The athletes of the recent Olympic games possess superb physical skills
that have allowed them to compete in amazing displays of their prowess.
Their power stems from their highly conditioned and trained muscular
system that works in cooperation with the skeletal
system. These systems provide the fast and furious sprints that win
the races, as well as the graceful ballets that sway the gymnastics judges.
There are three types of muscle fibers; smooth (involuntary), cardiac, and striated (voluntary). All three are necessary in any activity, but striated muscles are responsible for the movement of limbs. An electrical impulse sent from the brain via the neurons, stimulates the muscle to contract. This shortens their length so that they pull upon the bone which they are attached to by a tendon. This action is illustrated every time you flex your arm to show off your biceps.
The bones that provide support for you are collectively called the skeleton. Those bones that support limbs such as your legs and arms are classified in the appendicular skeleton, whereas those that support the head and trunk form the axial skeleton. The skeleton is a rigid frame work that is composed of living tissue. This tissue forms mostly during childhood and adolescence, causing you to become taller. Bone also grows after an injury such as a fracture, and the cells repair the break.
While most of us take the ability to walk, run, and carry out physical
tasks for granted, some people are not bestowed with even the capability
to lift a finger. These physically disabled people may suffer from a variety
of disorders ranging from Muscular Dystrophy to being paralyzed by an automobile
Muscular Dystrophy is a very serious condition which involves the slow, but continuous wasting away of the muscle fibers. The person grows weaker and weaker and may become paralyzed, losing all physical abilities in time. Involuntary movements critical to life such as breathing may also be affected, which can eventually lead to death.
Multiple Sclerosis, although a nervous system disease, involves loss of control of muscles and trouble in speaking distinctly. This is a very life altering disease that usually strikes in adolescence, and causes problems to the immune system as well.
Another muscular disease that is caused by nerve signals gone astray is called Myasthenia Gravia. This is caused when the nerve signal is blocked when traveling between nerve fibers to the muscle itself. Doctors are able to treat this with drugs that encourage the transmission of the nerve, or blood filtering techniques that remove the blocking substance.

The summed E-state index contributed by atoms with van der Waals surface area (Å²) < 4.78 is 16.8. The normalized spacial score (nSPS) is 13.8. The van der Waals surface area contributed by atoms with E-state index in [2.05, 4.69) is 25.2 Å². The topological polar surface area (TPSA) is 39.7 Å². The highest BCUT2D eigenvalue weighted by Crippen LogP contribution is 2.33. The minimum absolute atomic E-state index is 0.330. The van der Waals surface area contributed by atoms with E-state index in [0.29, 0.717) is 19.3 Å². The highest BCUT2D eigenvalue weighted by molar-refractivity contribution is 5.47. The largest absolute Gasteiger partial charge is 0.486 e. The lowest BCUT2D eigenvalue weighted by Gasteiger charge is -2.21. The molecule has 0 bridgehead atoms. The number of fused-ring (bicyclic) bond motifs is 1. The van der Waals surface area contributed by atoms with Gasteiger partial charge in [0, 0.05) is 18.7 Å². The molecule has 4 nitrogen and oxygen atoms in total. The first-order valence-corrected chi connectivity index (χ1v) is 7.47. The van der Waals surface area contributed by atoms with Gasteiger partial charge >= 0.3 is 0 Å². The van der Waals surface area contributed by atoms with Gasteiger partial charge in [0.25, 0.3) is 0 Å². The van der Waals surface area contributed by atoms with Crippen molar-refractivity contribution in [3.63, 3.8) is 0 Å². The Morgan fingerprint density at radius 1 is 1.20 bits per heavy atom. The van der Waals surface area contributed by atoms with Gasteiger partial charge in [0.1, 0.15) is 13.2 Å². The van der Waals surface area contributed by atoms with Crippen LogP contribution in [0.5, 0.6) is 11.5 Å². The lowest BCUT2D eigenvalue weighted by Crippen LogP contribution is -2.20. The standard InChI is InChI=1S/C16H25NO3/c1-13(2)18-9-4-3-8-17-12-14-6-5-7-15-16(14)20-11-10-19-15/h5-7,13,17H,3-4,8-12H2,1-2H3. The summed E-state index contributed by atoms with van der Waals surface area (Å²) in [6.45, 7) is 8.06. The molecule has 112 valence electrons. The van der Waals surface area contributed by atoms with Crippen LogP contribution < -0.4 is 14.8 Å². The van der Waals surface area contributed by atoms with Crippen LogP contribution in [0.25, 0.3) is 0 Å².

Other diseases that, because of complications, may cause paralysis are polimyelitis, spinal meningitis, and measles. People may also be born with congenital defects that lead to physical impairments.
Paralysis caused by an automobile or occupational accident can be tiring emotionally as well as physically. Many people become very discouraged at having their lives torn away from them and become depressed at what seems like a slow and almost hopeless rehabilitation. But, research on these subjects is advancing at a very rapid rate, and paralysis may have a cure in the near future.
Physical therapy is a major part of the rehabilitation of any disabled
person with the purpose to restore muscle control, flexibility, and strength.
Now, a paralyzed person has the hope to return to a normal lifestyle through
a series of vigorous, but effective strengthening exercises that virtually
allows the body to "relearn" how to work. Almost any disabled
person can be helped. A person who had a congenital defect and was born
with an ineffective, short and twisted leg can have the limb straightened
and even lengthened by transplanting a bone from other parts of the body.
For the muscular or nerve impaired diseases, treatments could involve special massages, strengthening exercises, and electrical stimulation, without the use of drugs. Physical therapy can be used to aid a handicapped child, an injured worker or athlete, or a stroke victim and is carried out by experts known as physiotherapists. Each new step taken, each word clearly spoken, and each breath taken is a miracle of this science, and a slow but steady recovery can be made...step by step.
Images copyright PhotoDisc, Inc., 1996.
Images copyright T/Maker Company, 1996.
New Book of Knowledge, 1987. Grolier Inc.